From then, when he was an All-State player himself, to now, he's built a strong, tough program predicated on the tradition of the past and the school values that made so many of us what we are today -- hard work, respect, sportsmanship, no short cuts. (Same stuff that helped the school's girls' volleyball team win a state title on Saturday).
Mike Pannone, Jack Cusumano, Edmund Shinevarre, Anthony Gaynier, Robby Cardella, Zack Moore ... I do not personally know the boys on today's team. But I know them, because I know the small-town, tight-knit community that produced them.
Nick Wilson, I sort of know him because his mother, Kaye-Lani, also was a classmate. And it turns out, sometimes Miss America (1988) is even more beautiful on the inside than on the outside. Who knew? I close my eyes and I can still see the cheerleaders all riding in her orange jeep the fall of our senior year, Kaye-Lani at the wheel, as we dragged ourselves through another cross country practice.
It was an all-boys' school of only 400 students when I was there, and the all-girls' school with which it's since merged was a block away (but Lord, surrounded by 25 other boys in Brother Marius' class, sometimes those girls seemed like they were 1,000 miles away).
I count those priceless days, and that school, among my many, many blessings today. Because we all need to get our footing early in life to stand a chance later.
Those friends I made back then remain a source of strength today. Eebs, now an orthopedic surgeon, has been a gift, an incredibly valuable sounding board over the past year throughout my wife's hip ordeal. Wildman, who has battled epilepsy throughout his life, underwent brain surgery in September and, before he went under, told me he really thought that my mother's famous chocolate chip cookies -- the ones we devoured by the dozens when we were kids -- would aid in his healing process. She delivered, and Wilds is doing great.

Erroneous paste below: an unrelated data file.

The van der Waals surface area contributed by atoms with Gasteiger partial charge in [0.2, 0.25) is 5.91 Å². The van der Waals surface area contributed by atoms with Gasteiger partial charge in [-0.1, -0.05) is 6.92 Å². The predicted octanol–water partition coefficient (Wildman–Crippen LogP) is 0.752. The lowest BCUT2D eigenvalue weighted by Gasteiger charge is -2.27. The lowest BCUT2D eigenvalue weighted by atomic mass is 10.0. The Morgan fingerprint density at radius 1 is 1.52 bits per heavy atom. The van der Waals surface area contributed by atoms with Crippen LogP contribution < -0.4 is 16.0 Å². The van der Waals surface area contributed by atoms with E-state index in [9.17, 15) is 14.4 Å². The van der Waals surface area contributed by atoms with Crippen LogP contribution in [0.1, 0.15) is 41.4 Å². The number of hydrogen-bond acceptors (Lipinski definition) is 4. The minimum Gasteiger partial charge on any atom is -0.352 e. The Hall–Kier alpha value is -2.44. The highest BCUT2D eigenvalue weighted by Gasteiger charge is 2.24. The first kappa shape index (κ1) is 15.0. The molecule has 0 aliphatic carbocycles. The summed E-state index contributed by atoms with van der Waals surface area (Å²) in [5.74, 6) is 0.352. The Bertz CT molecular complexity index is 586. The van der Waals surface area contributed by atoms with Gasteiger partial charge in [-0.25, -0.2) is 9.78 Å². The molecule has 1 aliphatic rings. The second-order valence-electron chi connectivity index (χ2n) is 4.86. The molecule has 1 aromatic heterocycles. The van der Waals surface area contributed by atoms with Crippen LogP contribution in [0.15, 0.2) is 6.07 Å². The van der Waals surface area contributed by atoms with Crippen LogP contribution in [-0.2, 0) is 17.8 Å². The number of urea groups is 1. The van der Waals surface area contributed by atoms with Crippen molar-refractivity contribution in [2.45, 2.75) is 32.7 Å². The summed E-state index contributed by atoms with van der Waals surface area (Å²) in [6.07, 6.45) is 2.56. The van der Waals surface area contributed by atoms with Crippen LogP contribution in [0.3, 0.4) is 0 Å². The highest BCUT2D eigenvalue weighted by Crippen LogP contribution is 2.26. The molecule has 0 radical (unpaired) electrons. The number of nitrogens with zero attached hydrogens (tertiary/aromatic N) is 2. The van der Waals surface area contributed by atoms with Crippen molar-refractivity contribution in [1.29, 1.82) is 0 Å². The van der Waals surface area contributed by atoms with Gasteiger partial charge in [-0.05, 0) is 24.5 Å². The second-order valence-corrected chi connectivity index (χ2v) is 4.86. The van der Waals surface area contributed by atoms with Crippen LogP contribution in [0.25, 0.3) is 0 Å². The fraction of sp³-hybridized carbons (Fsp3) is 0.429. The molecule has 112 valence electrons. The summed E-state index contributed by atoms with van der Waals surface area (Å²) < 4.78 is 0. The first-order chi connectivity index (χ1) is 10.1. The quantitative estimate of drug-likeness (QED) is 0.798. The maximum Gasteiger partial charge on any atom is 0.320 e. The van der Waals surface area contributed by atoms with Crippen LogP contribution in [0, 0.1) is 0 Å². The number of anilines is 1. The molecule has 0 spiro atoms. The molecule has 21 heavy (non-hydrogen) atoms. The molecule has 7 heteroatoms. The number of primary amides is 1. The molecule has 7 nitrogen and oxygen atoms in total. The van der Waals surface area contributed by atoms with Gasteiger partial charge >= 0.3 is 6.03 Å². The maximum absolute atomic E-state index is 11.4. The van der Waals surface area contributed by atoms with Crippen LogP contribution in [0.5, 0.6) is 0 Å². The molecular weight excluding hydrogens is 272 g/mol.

This weekend, she's promised to deliver me some pumpkin pie. With my wife and me still housebound, my parents are coming in for Thanksgiving, as are my brother, his wife and their baby. It's going to be a great weekend, filled with love, laughs and, thankfully, improving health. Blessings are abundant, up to and including the fact that we're so fortunate to be living in a time when modern medicine has conquered hip problems.
But there will come a time on Friday afternoon when a part of me will be back in Michigan, missing a whole bunch of friends -- extended family, really -- who will be in a Ford Field "whiteout" (the team will wear white jerseys and white pants, and the school is selling white T-shirts for $5,), willing the Falcons to a state title.
The game will be telecast on FoxSports Detroit, and I may be able to do even better than watching it online. Among my hundreds of cable channels, it looks like one of the channels in the sports package is picking up the telecast.
We're all products of where we come from, and this week, as it did last year, SMCC has asked alumni to send messages to the team. To that extent, I've got three things:
1. Reach for the stars as you move through life and never, ever settle for anything less.
2. If you do lose $50 in some crazy high school bet involving girls, trust me, it could turn into the best $50 you've ever spent. Good hip, or bad.
3. Just because you walk up to the drinking fountain, it doesn't mean you're going to get a drink of water. But as you move through life, quite often, you do. And those happy times can quench some of the greatest thirst you'll ever have, and you'll figure out what this means as you go.
To all, a blessed and rich Thanksgiving filled with love, laughter and good health.
And, to the Falcons: Go get 'em!